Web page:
Amit Singh, an experienced pilot and founder of India’s Safety Matters Foundation, told the Associated Press that a bird strike may have changed the pilot’s mind to land from the usual eastern end.

Conservationists have long raised concerns about potential bird strikes at the airport, especially involving larger birds of prey and threatened species. The Pokhara Valley is home to 470 species of birds and all nine species of vultures found in South Asia, including the critically endangered slender-billed vulture (Gyps tenuirostris) and white-rumped vulture (Gyps bengalensis). The steppe eagle killed in the Jan. 16 strike isn’t native to the region, but is one of many migratory species that pass through each year.

The new international airport, spread across 200 hectares (nearly 500 acres), sits 3 kilometers, or less than 2 miles, east of Pokhara’s existing domestic airport, which it will eventually replace. Officials say the facility will serve as Nepal’s third international hub, hosting flights to and from neighboring India and China as well as Southeast Asia, seen as a potential tourism market.

The opening of the $216 million facility had been delayed several times in the past, but following an announcement by Jeevan Ram Shrestha, then minister for culture and aviation, flights started on Jan. 1, 2023, even as officials struggled to meet the deadline.

Their main headache was a landfill site close to the airport, which drew several threatened species of vultures, but was relocated only a few days before the launch of the new airport. Birds, already accustomed to feeding at the landfill site, still keep coming to the area, which means the risk persists of aircraft-bird collisions.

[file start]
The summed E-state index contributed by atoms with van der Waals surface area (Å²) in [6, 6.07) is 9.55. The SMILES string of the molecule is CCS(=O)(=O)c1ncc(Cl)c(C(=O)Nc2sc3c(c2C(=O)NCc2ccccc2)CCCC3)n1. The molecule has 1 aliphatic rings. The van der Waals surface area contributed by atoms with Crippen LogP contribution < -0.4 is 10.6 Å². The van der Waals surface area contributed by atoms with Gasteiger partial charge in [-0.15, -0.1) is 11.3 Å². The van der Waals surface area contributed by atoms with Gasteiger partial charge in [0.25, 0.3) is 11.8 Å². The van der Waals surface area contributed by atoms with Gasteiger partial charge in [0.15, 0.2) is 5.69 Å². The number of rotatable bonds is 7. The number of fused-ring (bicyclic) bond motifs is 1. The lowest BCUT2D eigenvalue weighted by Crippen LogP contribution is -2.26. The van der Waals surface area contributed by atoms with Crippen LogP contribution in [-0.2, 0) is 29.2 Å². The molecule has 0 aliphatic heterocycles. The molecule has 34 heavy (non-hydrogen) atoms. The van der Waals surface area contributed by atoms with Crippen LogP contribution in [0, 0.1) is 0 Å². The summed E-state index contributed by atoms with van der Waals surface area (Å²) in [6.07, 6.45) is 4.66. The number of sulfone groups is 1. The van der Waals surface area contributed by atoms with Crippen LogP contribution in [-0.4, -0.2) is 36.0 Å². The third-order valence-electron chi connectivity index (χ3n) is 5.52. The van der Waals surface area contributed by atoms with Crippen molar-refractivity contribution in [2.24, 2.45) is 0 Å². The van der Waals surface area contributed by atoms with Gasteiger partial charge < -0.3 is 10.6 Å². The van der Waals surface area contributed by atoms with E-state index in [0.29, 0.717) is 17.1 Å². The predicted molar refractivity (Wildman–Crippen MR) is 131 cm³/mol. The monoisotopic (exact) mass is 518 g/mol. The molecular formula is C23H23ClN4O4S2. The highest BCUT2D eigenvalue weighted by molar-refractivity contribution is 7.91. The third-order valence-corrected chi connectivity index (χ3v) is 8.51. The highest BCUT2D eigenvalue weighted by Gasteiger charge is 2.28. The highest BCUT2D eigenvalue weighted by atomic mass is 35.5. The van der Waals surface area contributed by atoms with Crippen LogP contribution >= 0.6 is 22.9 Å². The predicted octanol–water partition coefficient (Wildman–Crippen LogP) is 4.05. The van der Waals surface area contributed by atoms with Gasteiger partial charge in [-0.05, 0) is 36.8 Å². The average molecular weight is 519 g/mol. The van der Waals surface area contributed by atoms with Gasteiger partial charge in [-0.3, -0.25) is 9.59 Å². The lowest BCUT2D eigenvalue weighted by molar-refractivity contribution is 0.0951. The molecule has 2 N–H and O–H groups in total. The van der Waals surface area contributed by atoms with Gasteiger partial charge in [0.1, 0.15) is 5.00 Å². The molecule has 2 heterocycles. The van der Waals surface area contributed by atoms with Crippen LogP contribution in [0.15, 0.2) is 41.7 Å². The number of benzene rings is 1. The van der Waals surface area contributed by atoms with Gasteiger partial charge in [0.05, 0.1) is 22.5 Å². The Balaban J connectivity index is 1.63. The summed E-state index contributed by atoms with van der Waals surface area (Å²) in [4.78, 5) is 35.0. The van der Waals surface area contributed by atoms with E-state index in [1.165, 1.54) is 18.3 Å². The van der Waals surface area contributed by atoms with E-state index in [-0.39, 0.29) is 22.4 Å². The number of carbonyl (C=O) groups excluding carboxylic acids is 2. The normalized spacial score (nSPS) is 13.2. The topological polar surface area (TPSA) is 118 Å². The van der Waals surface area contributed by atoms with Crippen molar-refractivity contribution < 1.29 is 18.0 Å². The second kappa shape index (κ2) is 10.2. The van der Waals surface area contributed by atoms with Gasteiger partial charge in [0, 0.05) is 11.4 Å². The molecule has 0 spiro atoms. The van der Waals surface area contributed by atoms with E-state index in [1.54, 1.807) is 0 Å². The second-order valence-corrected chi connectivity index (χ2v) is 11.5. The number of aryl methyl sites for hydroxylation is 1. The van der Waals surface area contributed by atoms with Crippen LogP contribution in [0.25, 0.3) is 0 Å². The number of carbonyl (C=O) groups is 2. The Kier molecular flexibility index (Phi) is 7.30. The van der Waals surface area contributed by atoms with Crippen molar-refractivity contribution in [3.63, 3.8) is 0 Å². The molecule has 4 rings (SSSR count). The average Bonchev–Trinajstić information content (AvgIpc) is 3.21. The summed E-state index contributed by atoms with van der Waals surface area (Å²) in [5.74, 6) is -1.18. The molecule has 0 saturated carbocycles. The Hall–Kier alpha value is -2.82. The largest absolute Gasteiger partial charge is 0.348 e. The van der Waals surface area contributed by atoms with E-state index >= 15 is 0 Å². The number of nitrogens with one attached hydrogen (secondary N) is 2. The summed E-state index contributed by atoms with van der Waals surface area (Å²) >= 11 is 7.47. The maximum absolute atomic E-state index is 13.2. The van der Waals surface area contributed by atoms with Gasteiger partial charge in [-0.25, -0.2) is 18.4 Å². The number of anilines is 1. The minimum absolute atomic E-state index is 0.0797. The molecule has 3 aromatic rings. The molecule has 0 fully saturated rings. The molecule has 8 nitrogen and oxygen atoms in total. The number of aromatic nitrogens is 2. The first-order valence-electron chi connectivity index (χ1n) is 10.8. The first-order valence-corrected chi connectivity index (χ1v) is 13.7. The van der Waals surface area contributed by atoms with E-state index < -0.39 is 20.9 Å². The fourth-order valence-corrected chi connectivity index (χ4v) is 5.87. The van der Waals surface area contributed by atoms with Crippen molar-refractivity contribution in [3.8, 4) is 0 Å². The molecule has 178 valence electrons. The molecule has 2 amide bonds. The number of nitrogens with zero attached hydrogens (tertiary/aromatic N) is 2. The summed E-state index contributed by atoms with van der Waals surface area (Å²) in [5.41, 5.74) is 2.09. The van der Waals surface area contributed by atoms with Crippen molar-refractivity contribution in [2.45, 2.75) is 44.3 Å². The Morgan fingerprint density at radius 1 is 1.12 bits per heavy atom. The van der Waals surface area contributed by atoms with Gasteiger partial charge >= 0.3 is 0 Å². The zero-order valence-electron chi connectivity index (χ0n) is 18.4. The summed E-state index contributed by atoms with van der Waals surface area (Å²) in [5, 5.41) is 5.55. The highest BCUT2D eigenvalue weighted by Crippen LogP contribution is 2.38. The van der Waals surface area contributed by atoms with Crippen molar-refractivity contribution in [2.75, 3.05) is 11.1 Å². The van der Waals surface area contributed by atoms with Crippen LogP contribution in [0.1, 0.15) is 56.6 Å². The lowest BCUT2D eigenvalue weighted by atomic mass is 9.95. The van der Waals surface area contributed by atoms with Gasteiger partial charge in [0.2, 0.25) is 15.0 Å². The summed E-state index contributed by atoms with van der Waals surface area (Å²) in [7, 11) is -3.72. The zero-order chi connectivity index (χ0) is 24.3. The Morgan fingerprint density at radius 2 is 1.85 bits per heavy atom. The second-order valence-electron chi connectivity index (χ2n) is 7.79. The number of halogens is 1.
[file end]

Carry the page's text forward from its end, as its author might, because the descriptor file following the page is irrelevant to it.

For conservationists, another area of concern was the Bijaypur River on the eastern side of the airport. The river is highly polluted and carries all forms of solid waste, including animal carcasses.

“These things attract the vultures to the area around the airport,” a conservationist told Mongabay, requesting anonymity as he is also in mourning from the Yeti Airlines crash. “With the relocation of the landfill site, municipal officials also can’t collect waste regularly. This means people will throw more waste into the river, attracting more vultures to the area, and increase the chance of collision with aircraft.”

He suggested the city now needs a comprehensive waste management plan to prevent vultures and other scavenger birds from hovering around the airport area.

“Although a detailed investigation, which is already underway, will find out the cause behind the crash, it’s important that we don’t take the bird collision issue lightly,” the conservationist added.

Banner Image: The new regional international airport in Nepal’s Pokhara city. Image courtesy Civil Aviation Authority of Nepal.

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Abhaya Raj Joshi is a staff writer for Nepal at Mongabay. Find him on Twitter @arj272